He was happy, I was happy for him and proud of his hard work. He was getting a lot of recognition. But I remembered the book as it was handed to me at first, the scribbles and idiosyncrasies projected his essence on paper, like the up and down lines of an electrocardiogram, his energy onto that paper projected his soul.
But the lines were flattened out.
I had just finished building out our tiny library in a hidden room once used to kill pigs for the Spanish “Matanza.” A butcher’s tiled platform where they lay the dead pig to salt and eviscerate it remained in the library, now a depository for dozens of unopened boxes. As I began shelving some books, many classics, I reflected on the lives of artists, writers and the process of releasing these masterpieces into the world. The starving artists. The drunks, vagabonds, the tragic, short lives behind some of the great works of art I was putting on the shelves. What miracle brought these great pieces to us? Who were the editors, the patrons, the publishers who recognized the value of these often impossible characters who breaking the rules of syntax and social norms, stubbornly pushing their vision into the the sphere?
What would Thomas Wolfe do today, what if he came back to life with his manic illegible notebooks and scraps looking for an agent for representation in one of the fancy New York publishing houses? And Joyce with crayon-written manuscripts of Finnegan’s Wake? Would the words that came from their quirks, manias, and often scandalous personalities be ironed out, put through a filter to appease audiences and sell more books?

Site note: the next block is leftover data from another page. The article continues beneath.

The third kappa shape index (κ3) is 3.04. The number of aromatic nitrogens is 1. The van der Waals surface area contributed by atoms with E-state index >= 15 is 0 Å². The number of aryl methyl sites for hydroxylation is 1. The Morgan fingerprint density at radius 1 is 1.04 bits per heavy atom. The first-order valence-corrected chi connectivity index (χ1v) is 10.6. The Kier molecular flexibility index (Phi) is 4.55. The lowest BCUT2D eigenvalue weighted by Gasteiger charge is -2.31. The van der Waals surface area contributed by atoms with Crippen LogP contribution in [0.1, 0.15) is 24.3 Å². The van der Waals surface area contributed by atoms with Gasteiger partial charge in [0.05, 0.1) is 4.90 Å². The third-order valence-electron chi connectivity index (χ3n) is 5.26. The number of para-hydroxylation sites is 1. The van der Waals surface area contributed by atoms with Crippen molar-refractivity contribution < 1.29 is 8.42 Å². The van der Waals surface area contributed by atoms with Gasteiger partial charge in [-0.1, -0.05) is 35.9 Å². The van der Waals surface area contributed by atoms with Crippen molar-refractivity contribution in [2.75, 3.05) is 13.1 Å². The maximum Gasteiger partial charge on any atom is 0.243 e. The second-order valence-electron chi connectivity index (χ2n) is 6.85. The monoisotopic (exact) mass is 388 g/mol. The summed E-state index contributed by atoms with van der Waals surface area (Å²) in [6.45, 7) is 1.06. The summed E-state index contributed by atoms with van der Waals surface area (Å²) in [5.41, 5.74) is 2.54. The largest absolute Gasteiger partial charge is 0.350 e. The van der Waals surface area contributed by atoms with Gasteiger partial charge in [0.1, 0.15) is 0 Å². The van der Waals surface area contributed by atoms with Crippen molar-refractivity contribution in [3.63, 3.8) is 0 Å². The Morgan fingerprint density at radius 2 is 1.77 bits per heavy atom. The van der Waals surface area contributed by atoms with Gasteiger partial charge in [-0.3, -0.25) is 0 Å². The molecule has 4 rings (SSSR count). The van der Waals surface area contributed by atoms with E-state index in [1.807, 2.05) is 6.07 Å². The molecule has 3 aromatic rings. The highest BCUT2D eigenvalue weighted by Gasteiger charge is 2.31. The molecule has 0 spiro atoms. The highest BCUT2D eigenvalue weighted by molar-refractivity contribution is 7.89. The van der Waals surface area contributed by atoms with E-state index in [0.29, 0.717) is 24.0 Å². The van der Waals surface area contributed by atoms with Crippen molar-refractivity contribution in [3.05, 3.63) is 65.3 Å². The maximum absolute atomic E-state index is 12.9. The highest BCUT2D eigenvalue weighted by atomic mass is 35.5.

The publishing world has been under attack lately for being, as The Guardian put it, “hideously middle-class and white,” alluding to the Lee and Low survey on the state of publishing in the United States. And of course, the vetting processor manuscripts, cruel and banal, the “slush” piles purgatory where someone’s lifelong work is taken out like a lottery ball, likely by an intern with no student debt.
Perhaps I am being too cynical. But my recent visits to bookstores where pyramids of “American Dirt” or other bottled literature seem to overwhelmingly adorn the windows, I get a feeling everyone is looking for the easiest sell and the most facile ideas.
And what happened to that unadulterated authenticity of the mad writers of long ago? Can they make the cut?
Well, I am looking.
Casa Forte Press is on a mission to “occupy” and take on this industry of back slapping white males, afraid of a little quirkiness. We cherish the autodidacts, the rawness and honesty of experience. Our authors have struggled and written during their off hours, while trying to make a living. No cushy writing camp in Connecticut.
They are on the fringes and have absolutely no talent for self-promotion. Nothing about their writing is tailored to appease audiences or follow a trend.
And we will continue to fight for their stories.